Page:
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Pierre de Fermat

Pierre de Fermat founded analytical geometry alongside Rene Descartes. Furthermore, he worked in the fields of number theory and was involved in the development of the fundamentals of probability theory - pay to do homework . Fermat conducted a lively scientific correspondence with mathematicians of his time such as Rene Descartes and Blaise Pascal. His name became particularly famous in connection with the so-called (great) theorem of Fermat, the proof of which occupied many generations of mathematicians and was only achieved in 1994 by a British scientist.

Personal data

Pierre de Fermat was born on August 20, 1601 in Beaumont on the Garonne (in Gascony, near Toulouse). According to the latest sources, the year of birth is given as 1607 or 1608. His father was quite wealthy as a merchant who mainly dealt in leather goods and was able to give the boy a good education - . Pierre was first taught by Franciscan monks, then studied law in Toulouse and became a lawyer. Although his office was doing well, he entered the civil service in 1631, held several offices at the Toulouse Court, and worked there for 34 years until his death. He was considered upright and incorruptible (which was by no means normal at the time) and gained great reputation for his righteousness, so that he was ennobled for his services.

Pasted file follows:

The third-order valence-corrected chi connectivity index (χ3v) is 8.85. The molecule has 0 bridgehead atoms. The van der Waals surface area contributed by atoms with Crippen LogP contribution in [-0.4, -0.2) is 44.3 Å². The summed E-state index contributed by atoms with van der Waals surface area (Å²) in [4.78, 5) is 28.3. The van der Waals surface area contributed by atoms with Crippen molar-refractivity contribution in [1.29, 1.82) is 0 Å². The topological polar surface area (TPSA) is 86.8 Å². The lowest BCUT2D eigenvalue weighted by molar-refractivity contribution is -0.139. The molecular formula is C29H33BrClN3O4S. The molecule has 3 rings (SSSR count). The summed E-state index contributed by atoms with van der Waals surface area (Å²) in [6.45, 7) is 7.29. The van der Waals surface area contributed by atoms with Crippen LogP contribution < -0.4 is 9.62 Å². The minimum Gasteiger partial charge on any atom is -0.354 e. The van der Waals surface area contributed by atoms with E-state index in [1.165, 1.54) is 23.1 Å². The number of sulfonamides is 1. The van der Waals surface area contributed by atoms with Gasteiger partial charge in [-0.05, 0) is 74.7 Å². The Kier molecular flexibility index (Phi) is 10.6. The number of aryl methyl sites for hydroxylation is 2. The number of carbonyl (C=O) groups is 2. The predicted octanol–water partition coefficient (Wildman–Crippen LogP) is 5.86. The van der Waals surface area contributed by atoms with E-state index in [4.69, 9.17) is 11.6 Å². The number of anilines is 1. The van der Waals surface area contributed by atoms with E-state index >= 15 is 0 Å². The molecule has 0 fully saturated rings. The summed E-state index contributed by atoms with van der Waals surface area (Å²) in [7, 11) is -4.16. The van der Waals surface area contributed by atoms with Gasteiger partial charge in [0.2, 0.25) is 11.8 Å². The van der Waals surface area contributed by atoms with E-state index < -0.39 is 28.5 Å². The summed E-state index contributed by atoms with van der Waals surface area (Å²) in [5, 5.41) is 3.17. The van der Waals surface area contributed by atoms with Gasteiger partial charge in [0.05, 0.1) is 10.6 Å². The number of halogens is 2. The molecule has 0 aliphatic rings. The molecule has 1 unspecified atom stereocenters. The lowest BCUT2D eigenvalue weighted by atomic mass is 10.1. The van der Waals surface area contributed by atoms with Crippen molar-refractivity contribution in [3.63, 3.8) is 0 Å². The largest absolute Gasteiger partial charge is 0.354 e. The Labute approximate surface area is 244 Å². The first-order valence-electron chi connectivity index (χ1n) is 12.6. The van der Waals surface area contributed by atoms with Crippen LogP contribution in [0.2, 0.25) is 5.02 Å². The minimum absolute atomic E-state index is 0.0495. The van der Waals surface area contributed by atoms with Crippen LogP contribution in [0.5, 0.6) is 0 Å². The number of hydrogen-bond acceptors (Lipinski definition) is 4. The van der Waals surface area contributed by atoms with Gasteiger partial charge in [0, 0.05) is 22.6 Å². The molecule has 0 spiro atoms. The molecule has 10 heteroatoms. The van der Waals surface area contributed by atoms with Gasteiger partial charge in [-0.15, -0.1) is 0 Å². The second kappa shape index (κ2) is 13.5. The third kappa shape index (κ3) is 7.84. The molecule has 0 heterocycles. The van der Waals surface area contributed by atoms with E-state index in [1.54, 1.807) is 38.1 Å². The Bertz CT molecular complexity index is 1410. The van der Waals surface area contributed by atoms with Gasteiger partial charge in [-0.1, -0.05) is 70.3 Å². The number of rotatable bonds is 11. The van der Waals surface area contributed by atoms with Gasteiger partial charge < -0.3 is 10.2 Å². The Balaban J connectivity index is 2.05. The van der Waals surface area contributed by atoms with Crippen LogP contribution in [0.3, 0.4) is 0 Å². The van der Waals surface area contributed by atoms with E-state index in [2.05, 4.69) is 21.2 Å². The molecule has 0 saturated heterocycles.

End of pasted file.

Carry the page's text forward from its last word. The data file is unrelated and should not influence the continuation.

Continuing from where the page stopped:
Fermat lived quietly and withdrawn, eschewed the public and led a good family life that resulted in five children. He was very well educated, mastered all the major European languages ??and wrote poetry in French and Spanish. He only left his hometown for business trips - excel homework assignments . During one of these he died on January 12, 1665 in Castres near Toulouse. He found his final resting place in the Augustinian church in Toulouse.

About the scientific working method of Fermat

Fermat engaged in mathematics alongside his job, out of a hobby. This explains why there were almost no publications from him during his lifetime. He only passed on his discoveries in a lively correspondence with mathematical friends (including Blaise Pascal and Rene Descartes ). It was not until long after Fermat's death that his eldest son, Samuel-Clement (who was also a lawyer), first published the marginal notes his father had entered in the books he had read, and later (in 1679) a compilation of records, this under the Title "Various mathematical works by Mr. de Fermat, selected from his letters ...".

Fermat's way of working explains that he got into a dispute, especially with Descartes, about the priority of his discoveries.

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